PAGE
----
27 The seven days were almost ended when some Jews from the province of Asia saw Paul in the Temple and roused a mob against him. They grabbed him, 28 yelling, “Men of Israel, help us! This is the man who preaches against our people everywhere and tells everybody to disobey the Jewish laws. He speaks against the Temple—and even defiles this holy place by bringing in Gentiles.[m]” 29 (For earlier that day they had seen him in the city with Trophimus, a Gentile from Ephesus,[n] and they assumed Paul had taken him into the Temple.)
30 The whole city was rocked by these accusations, and a great riot followed. Paul was grabbed and dragged out of the Temple, and immediately the gates were closed behind him. 31 As they were trying to kill him, word reached the commander of the Roman regiment that all Jerusalem was in an uproar. 32 He immediately called out his soldiers and officers[o] and ran down among the crowd. When the mob saw the commander and the troops coming, they stopped beating Paul.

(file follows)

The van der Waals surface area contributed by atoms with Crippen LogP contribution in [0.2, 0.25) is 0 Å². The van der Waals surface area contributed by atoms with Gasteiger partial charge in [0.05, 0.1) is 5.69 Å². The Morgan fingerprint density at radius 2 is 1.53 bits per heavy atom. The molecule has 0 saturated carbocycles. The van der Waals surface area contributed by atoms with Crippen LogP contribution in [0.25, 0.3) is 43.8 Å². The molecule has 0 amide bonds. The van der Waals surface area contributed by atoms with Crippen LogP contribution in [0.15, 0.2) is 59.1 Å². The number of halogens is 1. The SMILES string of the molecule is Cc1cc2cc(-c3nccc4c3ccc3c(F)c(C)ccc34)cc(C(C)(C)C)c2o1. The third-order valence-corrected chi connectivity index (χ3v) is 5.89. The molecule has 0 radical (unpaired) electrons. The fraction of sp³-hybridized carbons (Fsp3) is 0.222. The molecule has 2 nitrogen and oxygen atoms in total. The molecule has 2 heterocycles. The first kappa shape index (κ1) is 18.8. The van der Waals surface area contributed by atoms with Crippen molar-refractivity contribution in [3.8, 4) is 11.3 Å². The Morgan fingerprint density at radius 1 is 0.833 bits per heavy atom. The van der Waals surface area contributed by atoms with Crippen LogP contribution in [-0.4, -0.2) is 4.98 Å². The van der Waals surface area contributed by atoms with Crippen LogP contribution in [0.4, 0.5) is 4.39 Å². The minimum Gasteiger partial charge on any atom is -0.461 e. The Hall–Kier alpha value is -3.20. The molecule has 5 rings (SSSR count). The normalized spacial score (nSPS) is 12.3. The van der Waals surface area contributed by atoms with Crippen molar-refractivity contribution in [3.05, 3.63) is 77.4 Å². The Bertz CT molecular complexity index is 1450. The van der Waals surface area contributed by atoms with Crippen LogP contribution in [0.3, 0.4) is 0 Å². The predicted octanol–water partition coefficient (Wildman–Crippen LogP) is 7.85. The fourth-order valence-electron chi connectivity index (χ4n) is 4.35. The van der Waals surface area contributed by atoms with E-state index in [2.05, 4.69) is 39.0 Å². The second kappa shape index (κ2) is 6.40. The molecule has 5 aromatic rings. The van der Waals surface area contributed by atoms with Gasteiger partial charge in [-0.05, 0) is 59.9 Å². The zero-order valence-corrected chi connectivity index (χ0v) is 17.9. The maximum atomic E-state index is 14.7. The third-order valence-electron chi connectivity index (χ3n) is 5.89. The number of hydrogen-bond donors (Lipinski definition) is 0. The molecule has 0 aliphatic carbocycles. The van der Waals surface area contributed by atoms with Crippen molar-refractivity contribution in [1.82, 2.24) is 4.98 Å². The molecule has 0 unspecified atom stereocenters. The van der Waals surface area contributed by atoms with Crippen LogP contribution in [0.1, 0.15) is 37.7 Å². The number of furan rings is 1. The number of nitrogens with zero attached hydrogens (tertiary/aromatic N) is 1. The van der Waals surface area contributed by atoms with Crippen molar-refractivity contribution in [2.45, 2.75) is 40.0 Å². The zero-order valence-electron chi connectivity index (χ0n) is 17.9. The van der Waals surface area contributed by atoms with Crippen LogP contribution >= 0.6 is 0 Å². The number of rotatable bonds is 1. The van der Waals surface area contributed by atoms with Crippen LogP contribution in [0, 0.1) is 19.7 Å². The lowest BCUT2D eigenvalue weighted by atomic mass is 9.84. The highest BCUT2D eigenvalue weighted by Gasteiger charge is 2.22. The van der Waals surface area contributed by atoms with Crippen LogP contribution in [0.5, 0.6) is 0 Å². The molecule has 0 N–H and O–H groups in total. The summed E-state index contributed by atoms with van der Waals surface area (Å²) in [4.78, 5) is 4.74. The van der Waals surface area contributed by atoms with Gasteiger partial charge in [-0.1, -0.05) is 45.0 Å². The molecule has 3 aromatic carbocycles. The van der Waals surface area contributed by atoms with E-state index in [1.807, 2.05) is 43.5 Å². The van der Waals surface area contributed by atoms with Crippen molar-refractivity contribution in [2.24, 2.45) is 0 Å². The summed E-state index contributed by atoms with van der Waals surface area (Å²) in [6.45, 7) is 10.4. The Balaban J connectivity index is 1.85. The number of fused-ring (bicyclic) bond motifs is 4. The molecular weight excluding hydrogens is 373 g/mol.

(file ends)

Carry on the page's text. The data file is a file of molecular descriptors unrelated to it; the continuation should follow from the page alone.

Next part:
33 Then the commander arrested him and ordered him bound with two chains. He asked the crowd who he was and what he had done. 34 Some shouted one thing and some another. Since he couldn’t find out the truth in all the uproar and confusion, he ordered that Paul be taken to the fortress. 35 As Paul reached the stairs, the mob grew so violent the soldiers had to lift him to their shoulders to protect him. 36 And the crowd followed behind, shouting, “Kill him, kill him!”
Paul Speaks to the Crowd
37 As Paul was about to be taken inside, he said to the commander, “May I have a word with you?”
“Do you know Greek?” the commander asked, surprised. 38 “Aren’t you the Egyptian who led a rebellion some time ago and took 4,000 members of the Assassins out into the desert?”
39 “No,” Paul replied, “I am a Jew and a citizen of Tarsus in Cilicia, which is an important city. Please, let me talk to these people.” 40 The commander agreed, so Paul stood on the stairs and motioned to the people to be quiet. Soon a deep silence enveloped the crowd, and he addressed them in their own language, Aramaic.[p]